Sunday, April 27, 2014

Maybe I'm doing something right

Sometimes the smallest comments can blow you away. That's one reason you can't blink for a minute as a parent. If you let your mind wander, you miss the gems that reassure you that you must be doing something right.

Marcel will be 17 in a few months, Charlotte is two years and five months younger. By all accounts they should be at that very age where they can barely stand the sight of each other.

Instead they often return from a friend's house puzzled by their friend's conduct towards a younger or older sibling - the snide comments, the ignoring, the pushing, poking, and all the petty one-upmanship.

My two have a solidarity that is wonderful to watch. Of course, it was in part borne out of watching out for each other at their father's house when they still had a relationship with him. They only had each other to talk to about their experiences there and that meant dropping the sibling rivalry. Still two years have passed since that issue was resolved and their bond has become closer, not weaker. They are often found laughing together. Marcel advises Lots on high school etiquette, on studies and just generally gets joy from her company. And she listens to him, trusting. She cares how he's doing and strives to emulate him and his achievements. Because it was Charlotte who ultimately solved the issue of their father, there is a great deal of respect from Marcel towards her. He defers to her in a way that underlines his gratitude and a certain awe in her silent strength of character. It isn't something you often see from older to younger - not when they are as young as this. They've probably been through a bit more than many of their contemporaries with our divorce, the breakdown in the relationship with their other family and my dad's long illness and those things have made them closer than teenage siblings often are.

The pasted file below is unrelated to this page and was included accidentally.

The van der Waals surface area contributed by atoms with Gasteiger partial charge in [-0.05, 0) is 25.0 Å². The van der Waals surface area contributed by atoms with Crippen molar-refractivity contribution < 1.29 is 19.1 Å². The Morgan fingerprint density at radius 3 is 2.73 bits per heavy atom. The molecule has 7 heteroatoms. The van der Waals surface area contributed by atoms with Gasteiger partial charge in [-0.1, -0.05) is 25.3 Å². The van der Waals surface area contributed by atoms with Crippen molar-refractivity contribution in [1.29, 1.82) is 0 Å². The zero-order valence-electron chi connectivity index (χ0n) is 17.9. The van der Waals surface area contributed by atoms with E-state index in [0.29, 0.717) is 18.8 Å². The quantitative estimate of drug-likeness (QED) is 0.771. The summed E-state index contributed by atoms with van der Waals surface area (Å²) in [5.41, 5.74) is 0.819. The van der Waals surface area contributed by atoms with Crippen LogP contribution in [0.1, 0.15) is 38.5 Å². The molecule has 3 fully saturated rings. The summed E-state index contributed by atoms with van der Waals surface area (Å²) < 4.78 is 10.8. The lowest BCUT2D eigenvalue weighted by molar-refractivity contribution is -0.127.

So what inspired this? Charlotte came in yesterday with a form from school. She cast it nonchalantly onto the dining table muttering that they were running a French school trip to Paris next summer but at nearly £700 she had already worked out that there would be no point in discussing it. When you are self-employed and have five kids £700 is more like the annual family holiday budget, than the school trip budget. Desperately sad, as I always am to deny them what would be lifelong and wonderful memories, I started to agree with her when Marcel looked up from his dinner and said, completely genuinely 'If there's anything I can do to help - I could, like, give her all my earnings from my job for a month or something if that'd help?' How many 16 year old boys would work every Monday, Wednesday, Friday night and every Sunday morning from 5am in a shop and then offer to give up all their earnings to try to pay for their 14 year old sister to go on a school trip - no strings attached? His generosity, his selflessness and his love just blew me away. Of course, it might not get her to Paris, but it melted my heart a little, that's for sure.

I am one proud mummy.

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